The next level is feel all these parts of the body at once. But it is a different exercise with a somewhat different goal.

I highly recommend the above book (I must have given away my copy) to anyone interested in meditation. It is spiritual practice but is essentially "religion"-neutral, and can be used by practitioners of any religion. (I'd be very surprised to learn different.)


Edit: Still more disjointed commentary. William James describes the primary function of consciousness as selection. That is selecting what to pay attention to and what to ignore. I had earler used the term focus attention which I now think is redundant, since both component terms implicitly include their opposite (to bring one thing into focus, one pushes others out of focus; to attend to one stimulus is to ignore (or reduce attention toward) another stimulus).

Now, since stimuli and motor commands are both carried by the nervous system, it becomes apparent that these can be affected by drugs that act upon the nervous system. Stimulants can increase the apparent strength of stimuli and the apparent speed of motion. But it's very difficult to analyze this effect upon oneself precisely because they both change together. You may indeed be the Drunken Master, but it's hard to determine this for oneself due to the Beer Goggles. :) (And remember, the Drunken Master still needed intense (sober) physical training.)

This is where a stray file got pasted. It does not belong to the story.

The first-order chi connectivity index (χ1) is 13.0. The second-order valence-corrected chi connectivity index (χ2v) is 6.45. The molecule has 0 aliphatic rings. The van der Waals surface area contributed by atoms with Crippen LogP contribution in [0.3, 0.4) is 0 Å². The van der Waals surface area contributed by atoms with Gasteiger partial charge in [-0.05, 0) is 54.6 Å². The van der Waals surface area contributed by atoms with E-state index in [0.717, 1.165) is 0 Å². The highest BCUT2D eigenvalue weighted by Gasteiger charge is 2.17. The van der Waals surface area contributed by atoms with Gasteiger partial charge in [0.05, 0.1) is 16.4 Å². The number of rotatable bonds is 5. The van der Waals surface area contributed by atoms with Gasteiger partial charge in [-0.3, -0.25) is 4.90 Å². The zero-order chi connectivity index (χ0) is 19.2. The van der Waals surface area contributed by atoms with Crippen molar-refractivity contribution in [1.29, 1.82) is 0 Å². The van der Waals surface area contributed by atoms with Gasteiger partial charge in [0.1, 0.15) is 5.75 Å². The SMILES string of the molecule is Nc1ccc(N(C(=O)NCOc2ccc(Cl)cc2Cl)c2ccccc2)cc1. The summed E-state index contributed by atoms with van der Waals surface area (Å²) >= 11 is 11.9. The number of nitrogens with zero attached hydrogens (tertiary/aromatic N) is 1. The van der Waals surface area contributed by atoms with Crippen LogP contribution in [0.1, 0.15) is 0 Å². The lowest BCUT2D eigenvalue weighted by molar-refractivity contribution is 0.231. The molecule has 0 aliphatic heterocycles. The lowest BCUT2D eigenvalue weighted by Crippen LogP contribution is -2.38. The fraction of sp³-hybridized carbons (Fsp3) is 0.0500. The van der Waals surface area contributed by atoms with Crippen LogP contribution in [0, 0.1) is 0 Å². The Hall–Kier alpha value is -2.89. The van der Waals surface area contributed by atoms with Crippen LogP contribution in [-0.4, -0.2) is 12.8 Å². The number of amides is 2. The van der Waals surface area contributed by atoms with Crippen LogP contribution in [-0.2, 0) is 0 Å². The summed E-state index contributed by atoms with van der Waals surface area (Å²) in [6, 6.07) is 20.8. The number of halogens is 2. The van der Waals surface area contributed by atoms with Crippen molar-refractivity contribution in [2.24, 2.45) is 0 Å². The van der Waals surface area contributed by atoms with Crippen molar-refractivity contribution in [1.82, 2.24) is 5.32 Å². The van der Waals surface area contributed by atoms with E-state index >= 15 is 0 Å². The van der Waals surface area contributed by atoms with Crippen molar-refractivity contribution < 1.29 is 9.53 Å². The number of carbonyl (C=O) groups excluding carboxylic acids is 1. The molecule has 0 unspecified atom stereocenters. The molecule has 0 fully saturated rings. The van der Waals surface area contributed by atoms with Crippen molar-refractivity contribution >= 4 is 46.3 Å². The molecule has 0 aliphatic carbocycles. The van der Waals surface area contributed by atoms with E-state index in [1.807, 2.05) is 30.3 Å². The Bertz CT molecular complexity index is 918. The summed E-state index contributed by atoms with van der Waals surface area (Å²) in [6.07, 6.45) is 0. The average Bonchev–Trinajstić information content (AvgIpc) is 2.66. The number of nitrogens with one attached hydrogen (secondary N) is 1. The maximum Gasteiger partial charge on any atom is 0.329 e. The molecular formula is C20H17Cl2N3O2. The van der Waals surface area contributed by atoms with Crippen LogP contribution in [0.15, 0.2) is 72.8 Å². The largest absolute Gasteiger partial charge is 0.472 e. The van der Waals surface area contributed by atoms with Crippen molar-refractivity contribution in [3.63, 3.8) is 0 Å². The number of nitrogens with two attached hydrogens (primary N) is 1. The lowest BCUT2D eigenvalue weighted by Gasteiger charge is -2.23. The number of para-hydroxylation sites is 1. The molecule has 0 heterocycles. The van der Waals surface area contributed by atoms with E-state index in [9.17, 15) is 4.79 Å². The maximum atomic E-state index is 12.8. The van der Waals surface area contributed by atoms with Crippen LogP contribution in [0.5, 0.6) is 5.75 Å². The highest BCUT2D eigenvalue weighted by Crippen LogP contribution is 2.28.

Other dangers in this area include: excessive dose of stimulants can produce jitters, shaking of the muscles in an uncontrollable manner (which is the opposite of what we want). Use of stimulants can encourage chemical dependence (not good). And abuse can cause hallucinations, disconnection with others/reality.

I suppose I'm saying try practicing after drinking a glass of water, and then try after a cup of coffee. I am NOT saying: try some coke to make your solo awesome. Use your brain, always. A beer may help you get the rhythm nice and smooth at the local open mic. A fifth of jack will not help.